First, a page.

Writing in The Chronicle of Higher Education, Stephen Asma, a professor of philosophy at Columbia College Chicago, advances an interesting point about animism. Broadly defined, animism is the belief that everything has a spirit: trees, birds, rainstorms, rocks. Asma points out that in the Western world, amidst the ongoing, headline-grabbing scuffle between atheists and the devout, we don't often hear from the planet's animists. He offers the following points you may not have known about animism:
It's incredibly widespread. "Most of the world is made up of animists," writes Asma. "The West is naïve when it imagines that the major options are monotheistic. In actual numbers and geographic spread, belief in nature spirits trounces the One-Godders. Almost all of Africa, Southeast Asia, rural China, Tibet, Japan, rural Central and South America, indigenous Pacific Islands--pretty much everywhere except Western Europe, the Middle East, and North America--is dominated by animistic beliefs."
It doesn't get no respect. "Even religious devotees of monotheism in the developed West look down their noses at animism," Asma says. "Animism is the Rodney Dangerfield of religions."
It's actually kind of a rational response to life. "The daily lives of people in the developing world are not filled with the kinds of independence, predictability, and freedom that we in the developed world enjoy," writes Asma. "You do not often choose your spouse, your work, your number of children ... In that world, where life is particularly capricious and more out of individuals' control than it is in the developed world, animism seems quite reasonable." This may seem like a strange attitude to First-World rationalists, says Asma, but "in the developing world, animism literally makes more sense."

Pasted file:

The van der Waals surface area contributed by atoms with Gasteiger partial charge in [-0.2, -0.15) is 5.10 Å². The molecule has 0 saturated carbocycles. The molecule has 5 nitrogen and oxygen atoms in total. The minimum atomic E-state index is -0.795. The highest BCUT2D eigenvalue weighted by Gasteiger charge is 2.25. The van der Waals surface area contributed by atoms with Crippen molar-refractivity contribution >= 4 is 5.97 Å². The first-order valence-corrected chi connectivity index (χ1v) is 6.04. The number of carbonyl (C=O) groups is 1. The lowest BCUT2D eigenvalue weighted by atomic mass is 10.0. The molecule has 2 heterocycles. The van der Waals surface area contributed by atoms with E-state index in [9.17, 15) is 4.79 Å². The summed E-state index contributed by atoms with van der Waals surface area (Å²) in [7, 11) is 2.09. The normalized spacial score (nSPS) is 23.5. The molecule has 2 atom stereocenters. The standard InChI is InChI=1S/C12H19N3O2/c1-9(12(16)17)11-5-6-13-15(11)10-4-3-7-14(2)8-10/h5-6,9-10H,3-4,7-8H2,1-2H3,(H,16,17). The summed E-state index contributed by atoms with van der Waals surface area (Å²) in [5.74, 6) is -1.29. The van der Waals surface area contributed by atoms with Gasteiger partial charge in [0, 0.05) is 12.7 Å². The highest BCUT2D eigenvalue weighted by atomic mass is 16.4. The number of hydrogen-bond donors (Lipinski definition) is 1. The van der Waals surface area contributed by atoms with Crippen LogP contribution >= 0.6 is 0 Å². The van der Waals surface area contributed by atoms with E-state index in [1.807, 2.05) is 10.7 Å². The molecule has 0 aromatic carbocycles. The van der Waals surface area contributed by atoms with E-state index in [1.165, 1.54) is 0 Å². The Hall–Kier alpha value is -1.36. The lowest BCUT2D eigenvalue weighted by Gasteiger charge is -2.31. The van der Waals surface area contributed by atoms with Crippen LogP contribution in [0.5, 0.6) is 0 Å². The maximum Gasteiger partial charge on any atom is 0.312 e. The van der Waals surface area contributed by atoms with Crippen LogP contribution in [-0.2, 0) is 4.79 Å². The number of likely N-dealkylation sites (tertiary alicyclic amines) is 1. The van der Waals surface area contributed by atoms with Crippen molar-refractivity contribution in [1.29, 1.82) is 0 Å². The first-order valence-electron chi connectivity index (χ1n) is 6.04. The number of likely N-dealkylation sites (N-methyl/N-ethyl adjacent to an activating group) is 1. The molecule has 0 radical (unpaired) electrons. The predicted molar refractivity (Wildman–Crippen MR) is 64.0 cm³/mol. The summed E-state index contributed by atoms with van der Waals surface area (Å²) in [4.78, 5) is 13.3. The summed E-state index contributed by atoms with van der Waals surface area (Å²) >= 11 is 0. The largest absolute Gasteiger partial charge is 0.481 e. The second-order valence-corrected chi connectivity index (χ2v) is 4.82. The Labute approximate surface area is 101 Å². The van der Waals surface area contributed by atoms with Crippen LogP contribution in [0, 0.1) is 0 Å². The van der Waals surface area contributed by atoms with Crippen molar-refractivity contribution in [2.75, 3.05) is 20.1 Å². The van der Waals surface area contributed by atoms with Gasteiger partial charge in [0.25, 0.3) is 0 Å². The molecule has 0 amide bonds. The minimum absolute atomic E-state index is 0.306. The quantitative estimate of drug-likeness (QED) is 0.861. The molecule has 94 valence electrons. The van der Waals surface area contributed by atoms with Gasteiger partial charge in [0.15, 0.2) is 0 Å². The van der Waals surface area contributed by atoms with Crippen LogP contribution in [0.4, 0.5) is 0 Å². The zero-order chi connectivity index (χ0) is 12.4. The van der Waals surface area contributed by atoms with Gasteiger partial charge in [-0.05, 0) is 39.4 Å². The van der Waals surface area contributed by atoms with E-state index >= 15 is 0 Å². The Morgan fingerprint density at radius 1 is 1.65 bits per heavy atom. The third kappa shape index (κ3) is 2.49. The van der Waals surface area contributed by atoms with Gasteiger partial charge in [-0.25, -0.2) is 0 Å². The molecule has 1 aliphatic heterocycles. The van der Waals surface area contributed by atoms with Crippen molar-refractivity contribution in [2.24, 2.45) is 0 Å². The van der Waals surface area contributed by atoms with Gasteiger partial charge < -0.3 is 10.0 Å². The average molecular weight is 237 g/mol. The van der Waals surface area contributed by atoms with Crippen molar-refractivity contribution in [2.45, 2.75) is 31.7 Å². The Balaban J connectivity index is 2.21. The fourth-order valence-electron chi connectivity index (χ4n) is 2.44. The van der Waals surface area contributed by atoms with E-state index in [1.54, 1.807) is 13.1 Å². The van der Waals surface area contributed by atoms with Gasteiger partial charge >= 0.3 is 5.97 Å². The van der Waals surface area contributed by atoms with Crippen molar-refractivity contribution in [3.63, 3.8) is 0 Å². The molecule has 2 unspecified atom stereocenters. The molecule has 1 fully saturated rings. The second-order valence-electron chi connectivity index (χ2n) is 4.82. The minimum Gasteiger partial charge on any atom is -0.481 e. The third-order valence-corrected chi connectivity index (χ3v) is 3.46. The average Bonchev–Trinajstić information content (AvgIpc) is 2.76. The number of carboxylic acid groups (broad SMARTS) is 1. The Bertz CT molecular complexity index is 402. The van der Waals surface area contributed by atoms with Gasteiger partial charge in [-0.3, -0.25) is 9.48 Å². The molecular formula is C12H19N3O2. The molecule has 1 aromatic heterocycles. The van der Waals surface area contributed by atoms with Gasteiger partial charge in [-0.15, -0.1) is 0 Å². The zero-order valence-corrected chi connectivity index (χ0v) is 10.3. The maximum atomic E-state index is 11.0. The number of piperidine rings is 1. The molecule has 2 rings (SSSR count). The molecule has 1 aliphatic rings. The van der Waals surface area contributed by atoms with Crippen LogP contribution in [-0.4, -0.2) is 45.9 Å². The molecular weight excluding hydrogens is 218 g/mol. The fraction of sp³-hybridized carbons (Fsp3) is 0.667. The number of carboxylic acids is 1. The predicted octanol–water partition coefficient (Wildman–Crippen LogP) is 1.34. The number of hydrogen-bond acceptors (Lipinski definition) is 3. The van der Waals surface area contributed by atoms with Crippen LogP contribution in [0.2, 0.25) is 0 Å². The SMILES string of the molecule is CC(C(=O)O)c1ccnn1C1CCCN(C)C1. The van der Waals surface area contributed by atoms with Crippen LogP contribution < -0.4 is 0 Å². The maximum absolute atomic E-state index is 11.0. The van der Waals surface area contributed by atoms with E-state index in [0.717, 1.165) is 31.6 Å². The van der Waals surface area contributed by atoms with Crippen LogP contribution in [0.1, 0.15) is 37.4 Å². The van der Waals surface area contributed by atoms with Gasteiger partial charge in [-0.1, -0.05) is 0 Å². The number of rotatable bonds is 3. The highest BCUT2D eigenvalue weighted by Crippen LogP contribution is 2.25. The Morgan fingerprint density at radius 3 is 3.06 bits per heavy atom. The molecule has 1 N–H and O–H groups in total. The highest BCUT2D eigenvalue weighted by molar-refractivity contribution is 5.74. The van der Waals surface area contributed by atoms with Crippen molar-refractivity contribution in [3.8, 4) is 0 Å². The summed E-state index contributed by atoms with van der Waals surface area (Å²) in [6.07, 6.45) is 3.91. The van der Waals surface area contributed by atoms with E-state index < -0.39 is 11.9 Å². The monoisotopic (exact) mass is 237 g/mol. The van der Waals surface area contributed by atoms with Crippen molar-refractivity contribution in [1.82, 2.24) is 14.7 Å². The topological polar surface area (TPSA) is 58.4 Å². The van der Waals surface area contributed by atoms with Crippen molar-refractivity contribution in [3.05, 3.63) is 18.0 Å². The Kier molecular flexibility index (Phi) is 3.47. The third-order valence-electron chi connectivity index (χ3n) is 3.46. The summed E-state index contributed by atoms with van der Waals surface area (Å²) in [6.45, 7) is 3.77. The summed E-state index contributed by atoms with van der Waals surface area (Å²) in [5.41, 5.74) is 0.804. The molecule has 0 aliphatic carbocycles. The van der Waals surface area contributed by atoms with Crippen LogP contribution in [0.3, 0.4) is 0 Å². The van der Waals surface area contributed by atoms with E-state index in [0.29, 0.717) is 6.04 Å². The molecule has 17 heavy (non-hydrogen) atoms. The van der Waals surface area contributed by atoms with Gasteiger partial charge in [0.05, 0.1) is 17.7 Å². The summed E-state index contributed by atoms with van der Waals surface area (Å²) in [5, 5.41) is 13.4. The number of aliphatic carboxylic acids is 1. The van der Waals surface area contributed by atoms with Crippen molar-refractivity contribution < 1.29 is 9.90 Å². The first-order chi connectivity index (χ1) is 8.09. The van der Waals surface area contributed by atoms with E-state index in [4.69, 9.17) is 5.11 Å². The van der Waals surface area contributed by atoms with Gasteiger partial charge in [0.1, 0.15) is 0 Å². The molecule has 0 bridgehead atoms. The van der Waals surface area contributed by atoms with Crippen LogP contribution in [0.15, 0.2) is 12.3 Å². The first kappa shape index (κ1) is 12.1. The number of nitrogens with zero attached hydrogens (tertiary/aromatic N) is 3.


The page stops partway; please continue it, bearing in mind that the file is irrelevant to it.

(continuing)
Asma goes on to say that even though he's an agnostic, he'd be the first to acknowledge the value of religion:
Religion, even the wacky, superstitious stuff, is an analgesic survival mechanism and sanctuary in the developing world. Religion provides some order, coherence, respite, peace, and traction against the fates. Perhaps most important, it quells the emotional distress of human vulnerability. I'm an agnostic and a citizen of a wealthy nation, but when my own son was in the emergency room with an illness, I prayed spontaneously. I'm not naïve--I don't think it did a damn thing to heal him. But when people have their backs against the wall, when they are truly helpless and hopeless, then groveling and negotiating with anything more powerful than themselves is a very human response.
Militant atheists like Christopher Hitchens and Richard Dawkins are too quick to condemn faith, says Asma. "Religious ideas that encourage dehumanization, violence, and factionalism should be reformed or diminished," he writes. But "those that humanize, console, and inspire should be fostered ... Whether it is Catholicism, Protestantism, Islam, Buddhism, or animism, the virtues can be retained while the vices are moderated. In short, the reduction of human suffering should be the standard by which we measure every religion."
This article is from the archive of our partner The Wire.